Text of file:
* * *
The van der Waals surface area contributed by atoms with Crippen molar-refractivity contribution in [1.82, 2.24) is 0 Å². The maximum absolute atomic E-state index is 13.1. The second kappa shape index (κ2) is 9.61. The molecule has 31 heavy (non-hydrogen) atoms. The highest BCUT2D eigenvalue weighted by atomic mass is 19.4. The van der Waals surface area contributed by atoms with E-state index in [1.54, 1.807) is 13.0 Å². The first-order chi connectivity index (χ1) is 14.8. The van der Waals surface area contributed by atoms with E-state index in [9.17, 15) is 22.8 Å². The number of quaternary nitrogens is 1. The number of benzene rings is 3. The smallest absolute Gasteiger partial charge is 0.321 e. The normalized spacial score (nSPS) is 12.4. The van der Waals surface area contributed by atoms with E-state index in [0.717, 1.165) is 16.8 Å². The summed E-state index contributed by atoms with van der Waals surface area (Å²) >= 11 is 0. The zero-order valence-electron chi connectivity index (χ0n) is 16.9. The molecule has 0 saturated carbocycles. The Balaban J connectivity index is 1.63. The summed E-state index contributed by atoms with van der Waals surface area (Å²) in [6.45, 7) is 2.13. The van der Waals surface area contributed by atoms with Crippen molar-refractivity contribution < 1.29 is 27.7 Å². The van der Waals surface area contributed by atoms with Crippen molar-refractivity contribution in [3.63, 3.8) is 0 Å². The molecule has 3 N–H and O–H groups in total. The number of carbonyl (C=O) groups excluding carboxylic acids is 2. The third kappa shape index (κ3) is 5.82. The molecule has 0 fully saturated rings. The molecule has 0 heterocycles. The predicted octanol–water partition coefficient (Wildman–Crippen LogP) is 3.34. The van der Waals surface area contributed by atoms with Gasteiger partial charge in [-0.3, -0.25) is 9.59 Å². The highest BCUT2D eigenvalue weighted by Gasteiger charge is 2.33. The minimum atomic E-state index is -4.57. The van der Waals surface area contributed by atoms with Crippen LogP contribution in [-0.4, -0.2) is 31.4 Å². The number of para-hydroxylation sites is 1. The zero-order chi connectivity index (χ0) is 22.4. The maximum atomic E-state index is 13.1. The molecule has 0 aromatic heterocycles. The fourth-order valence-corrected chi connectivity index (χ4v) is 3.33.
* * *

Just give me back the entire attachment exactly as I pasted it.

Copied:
The van der Waals surface area contributed by atoms with Crippen molar-refractivity contribution in [1.82, 2.24) is 0 Å². The maximum absolute atomic E-state index is 13.1. The second kappa shape index (κ2) is 9.61. The molecule has 31 heavy (non-hydrogen) atoms. The highest BCUT2D eigenvalue weighted by atomic mass is 19.4. The van der Waals surface area contributed by atoms with E-state index in [1.54, 1.807) is 13.0 Å². The first-order chi connectivity index (χ1) is 14.8. The van der Waals surface area contributed by atoms with E-state index in [9.17, 15) is 22.8 Å². The number of quaternary nitrogens is 1. The number of benzene rings is 3. The smallest absolute Gasteiger partial charge is 0.321 e. The normalized spacial score (nSPS) is 12.4. The van der Waals surface area contributed by atoms with E-state index in [0.717, 1.165) is 16.8 Å². The summed E-state index contributed by atoms with van der Waals surface area (Å²) >= 11 is 0. The zero-order valence-electron chi connectivity index (χ0n) is 16.9. The molecule has 0 saturated carbocycles. The Balaban J connectivity index is 1.63. The summed E-state index contributed by atoms with van der Waals surface area (Å²) in [6.45, 7) is 2.13. The van der Waals surface area contributed by atoms with Crippen molar-refractivity contribution < 1.29 is 27.7 Å². The van der Waals surface area contributed by atoms with Crippen molar-refractivity contribution in [3.63, 3.8) is 0 Å². The molecule has 3 N–H and O–H groups in total. The number of carbonyl (C=O) groups excluding carboxylic acids is 2. The third kappa shape index (κ3) is 5.82. The molecule has 0 fully saturated rings. The molecule has 0 heterocycles. The predicted octanol–water partition coefficient (Wildman–Crippen LogP) is 3.34. The van der Waals surface area contributed by atoms with Gasteiger partial charge in [-0.3, -0.25) is 9.59 Å². The highest BCUT2D eigenvalue weighted by Gasteiger charge is 2.33. The minimum atomic E-state index is -4.57. The van der Waals surface area contributed by atoms with Crippen LogP contribution in [-0.4, -0.2) is 31.4 Å². The number of para-hydroxylation sites is 1. The zero-order chi connectivity index (χ0) is 22.4. The maximum atomic E-state index is 13.1. The molecule has 0 aromatic heterocycles. The fourth-order valence-corrected chi connectivity index (χ4v) is 3.33.